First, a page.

KARACHI – The Supreme Court observed on Wednesday that every professional is paying extortion money in Karachi and laws are being framed only to serve the influential people.
A five-member larger bench of the Supreme Court, headed by Justice Jamali and including Justice Khilji Arif Hussain, Justice Sarmad Jalal Osmany, Justice Amir Hani Muslim and Justice Gulzar Ahmed heard the case.
At the onset of the hearing, the bench expressed displeasure over all high-ranking police officers’ presence in the court, ordering the SHOs to go to their respective areas. The bench observed that the police had failed to safeguard the citizens and later adjourned the case until today (Thursday).
The court asked Sindh Advocate General Abdul Fattah Malik to tell the court as to how the provincial government has planned curbing violence in the city. “Score of today’s killings is six,” the AG replied tersely. Justice Usmani reprimanded him over his reply and remarked: “Is loss of people’s life mere scoring? Is it a matter of sixes and fours?”
The bench inquired of Sindh Rangers DG Maj-General Rizwan Akhtar as to what measures had been taken to provide protection to the city’s businessmen. Justice Jamali said the extortion was so prevalent that groups had divided regions amongst themselves. “No-go areas exist on political basis. One political worker cannot go to another’s territory. This year more strikes and extortion incidents occurred. The traders are being targeted. No trader or industrialist is safe. Hardly there is one who is not paying extortion money.”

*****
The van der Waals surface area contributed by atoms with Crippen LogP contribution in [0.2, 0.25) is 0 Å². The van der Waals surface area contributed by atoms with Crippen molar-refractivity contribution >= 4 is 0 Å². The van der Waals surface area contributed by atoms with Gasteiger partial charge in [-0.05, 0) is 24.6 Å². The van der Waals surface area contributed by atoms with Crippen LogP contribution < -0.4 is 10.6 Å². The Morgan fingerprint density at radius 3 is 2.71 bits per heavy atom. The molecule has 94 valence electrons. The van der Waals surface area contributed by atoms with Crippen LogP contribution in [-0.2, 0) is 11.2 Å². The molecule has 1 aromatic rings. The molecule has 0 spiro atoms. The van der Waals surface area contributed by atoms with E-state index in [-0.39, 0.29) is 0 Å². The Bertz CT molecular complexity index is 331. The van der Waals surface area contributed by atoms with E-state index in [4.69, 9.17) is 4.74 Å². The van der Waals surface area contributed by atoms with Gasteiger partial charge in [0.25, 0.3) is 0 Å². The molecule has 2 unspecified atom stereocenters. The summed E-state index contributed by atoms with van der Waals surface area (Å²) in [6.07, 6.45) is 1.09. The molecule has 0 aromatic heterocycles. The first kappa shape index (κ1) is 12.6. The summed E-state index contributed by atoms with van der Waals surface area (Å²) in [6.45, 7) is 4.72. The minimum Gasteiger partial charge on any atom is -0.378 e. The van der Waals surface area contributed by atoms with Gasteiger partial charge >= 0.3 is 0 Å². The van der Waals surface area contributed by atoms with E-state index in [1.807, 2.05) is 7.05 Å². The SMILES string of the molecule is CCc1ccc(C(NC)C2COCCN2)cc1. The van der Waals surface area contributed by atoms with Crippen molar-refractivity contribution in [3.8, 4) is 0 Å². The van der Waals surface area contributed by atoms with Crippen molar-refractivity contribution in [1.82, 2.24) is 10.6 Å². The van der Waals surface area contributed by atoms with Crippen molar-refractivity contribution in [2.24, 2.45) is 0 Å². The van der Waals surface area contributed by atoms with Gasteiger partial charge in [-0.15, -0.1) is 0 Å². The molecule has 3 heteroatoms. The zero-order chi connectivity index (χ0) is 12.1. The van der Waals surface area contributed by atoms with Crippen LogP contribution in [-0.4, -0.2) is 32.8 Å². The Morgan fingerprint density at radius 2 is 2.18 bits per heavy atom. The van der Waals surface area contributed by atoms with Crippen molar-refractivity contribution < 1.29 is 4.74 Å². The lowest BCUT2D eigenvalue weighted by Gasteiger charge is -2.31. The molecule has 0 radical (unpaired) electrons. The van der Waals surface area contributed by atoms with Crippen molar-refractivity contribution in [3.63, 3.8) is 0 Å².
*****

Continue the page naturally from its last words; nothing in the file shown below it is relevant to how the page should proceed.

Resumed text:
The bench ordered that the government should abolish the formation of such groups and areas on the basis of language. The advocate-general said it was not possible to form new groupings in the city. Attorney General Irfan Qadir said that there was a procedure available which could abolish the formation of such groupings. He added that the procedure can be successfully employed after the census.
The bench asked DG Rangers if there was any pressure on him from any quarters. He denied there was any pressure on him, adding that the police and Rangers conducted joint operations independently. The DG Rangers, when questioned by Justice Anwar Zaher Jamali, told the court: “We have deployed additional force for the morning and evening and immediate action is being taken on information about criminals.” Justice Amir Hani Muslim intervened: “You catch the criminals and hand them over to the police; (but) neither you can register a report nor present the charge sheet; this gives them a way out.”
On one occasion, Justice Arif Khilji, addressing the Sindh IG, said that unfortunately inept people are recruited everywhere – meritorious persons do not get a chance. The Sindh IG told the court that a police officer politically strong would not obey the orders – “may be that officer can get you transferred”.
Justice Anwar Zaheer Jamali inquired whether the major reason of failure is political intervention and how many police officers possess confirmed political support. The Sindh IG replied that he has directed for preparing the service book of all the officers within a week.